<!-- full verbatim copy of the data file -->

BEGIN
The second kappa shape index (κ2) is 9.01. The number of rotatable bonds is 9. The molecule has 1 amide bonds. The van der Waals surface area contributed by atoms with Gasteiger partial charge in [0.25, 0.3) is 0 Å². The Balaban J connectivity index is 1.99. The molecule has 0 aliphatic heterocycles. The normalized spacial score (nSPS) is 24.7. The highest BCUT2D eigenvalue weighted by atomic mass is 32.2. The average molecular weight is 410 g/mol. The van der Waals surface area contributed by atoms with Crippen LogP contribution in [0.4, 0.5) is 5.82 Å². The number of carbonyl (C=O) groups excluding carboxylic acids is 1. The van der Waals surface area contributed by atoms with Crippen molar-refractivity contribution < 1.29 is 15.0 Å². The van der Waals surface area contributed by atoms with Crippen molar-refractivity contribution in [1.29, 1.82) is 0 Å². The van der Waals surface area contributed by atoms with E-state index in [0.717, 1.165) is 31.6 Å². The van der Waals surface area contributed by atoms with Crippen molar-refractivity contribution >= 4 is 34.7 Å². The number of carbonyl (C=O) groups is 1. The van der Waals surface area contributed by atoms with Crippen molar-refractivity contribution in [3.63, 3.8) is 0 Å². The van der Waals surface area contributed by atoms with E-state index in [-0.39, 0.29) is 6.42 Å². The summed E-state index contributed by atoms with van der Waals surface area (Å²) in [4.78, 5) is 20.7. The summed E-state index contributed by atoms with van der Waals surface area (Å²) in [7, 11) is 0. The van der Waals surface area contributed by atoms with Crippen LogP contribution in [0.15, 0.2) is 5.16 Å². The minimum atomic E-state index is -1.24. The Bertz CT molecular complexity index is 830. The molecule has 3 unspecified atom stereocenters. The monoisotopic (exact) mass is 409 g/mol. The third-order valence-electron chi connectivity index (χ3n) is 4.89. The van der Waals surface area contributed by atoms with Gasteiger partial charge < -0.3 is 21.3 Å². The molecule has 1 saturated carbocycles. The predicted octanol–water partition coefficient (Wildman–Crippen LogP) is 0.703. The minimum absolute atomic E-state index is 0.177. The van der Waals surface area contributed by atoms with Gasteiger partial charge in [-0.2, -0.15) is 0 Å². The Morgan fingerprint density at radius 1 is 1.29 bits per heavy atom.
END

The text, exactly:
The second kappa shape index (κ2) is 9.01. The number of rotatable bonds is 9. The molecule has 1 amide bonds. The van der Waals surface area contributed by atoms with Gasteiger partial charge in [0.25, 0.3) is 0 Å². The Balaban J connectivity index is 1.99. The molecule has 0 aliphatic heterocycles. The normalized spacial score (nSPS) is 24.7. The highest BCUT2D eigenvalue weighted by atomic mass is 32.2. The average molecular weight is 410 g/mol. The van der Waals surface area contributed by atoms with Crippen LogP contribution in [0.4, 0.5) is 5.82 Å². The number of carbonyl (C=O) groups excluding carboxylic acids is 1. The van der Waals surface area contributed by atoms with Crippen molar-refractivity contribution < 1.29 is 15.0 Å². The van der Waals surface area contributed by atoms with Crippen molar-refractivity contribution in [1.29, 1.82) is 0 Å². The van der Waals surface area contributed by atoms with E-state index in [0.717, 1.165) is 31.6 Å². The van der Waals surface area contributed by atoms with Crippen molar-refractivity contribution >= 4 is 34.7 Å². The number of carbonyl (C=O) groups is 1. The van der Waals surface area contributed by atoms with Crippen molar-refractivity contribution in [3.63, 3.8) is 0 Å². The van der Waals surface area contributed by atoms with E-state index in [-0.39, 0.29) is 6.42 Å². The summed E-state index contributed by atoms with van der Waals surface area (Å²) in [4.78, 5) is 20.7. The summed E-state index contributed by atoms with van der Waals surface area (Å²) in [7, 11) is 0. The van der Waals surface area contributed by atoms with Crippen LogP contribution in [0.15, 0.2) is 5.16 Å². The minimum atomic E-state index is -1.24. The Bertz CT molecular complexity index is 830. The molecule has 3 unspecified atom stereocenters. The monoisotopic (exact) mass is 409 g/mol. The third-order valence-electron chi connectivity index (χ3n) is 4.89. The van der Waals surface area contributed by atoms with Gasteiger partial charge < -0.3 is 21.3 Å². The molecule has 1 saturated carbocycles. The predicted octanol–water partition coefficient (Wildman–Crippen LogP) is 0.703. The minimum absolute atomic E-state index is 0.177. The van der Waals surface area contributed by atoms with Gasteiger partial charge in [-0.2, -0.15) is 0 Å². The Morgan fingerprint density at radius 1 is 1.29 bits per heavy atom.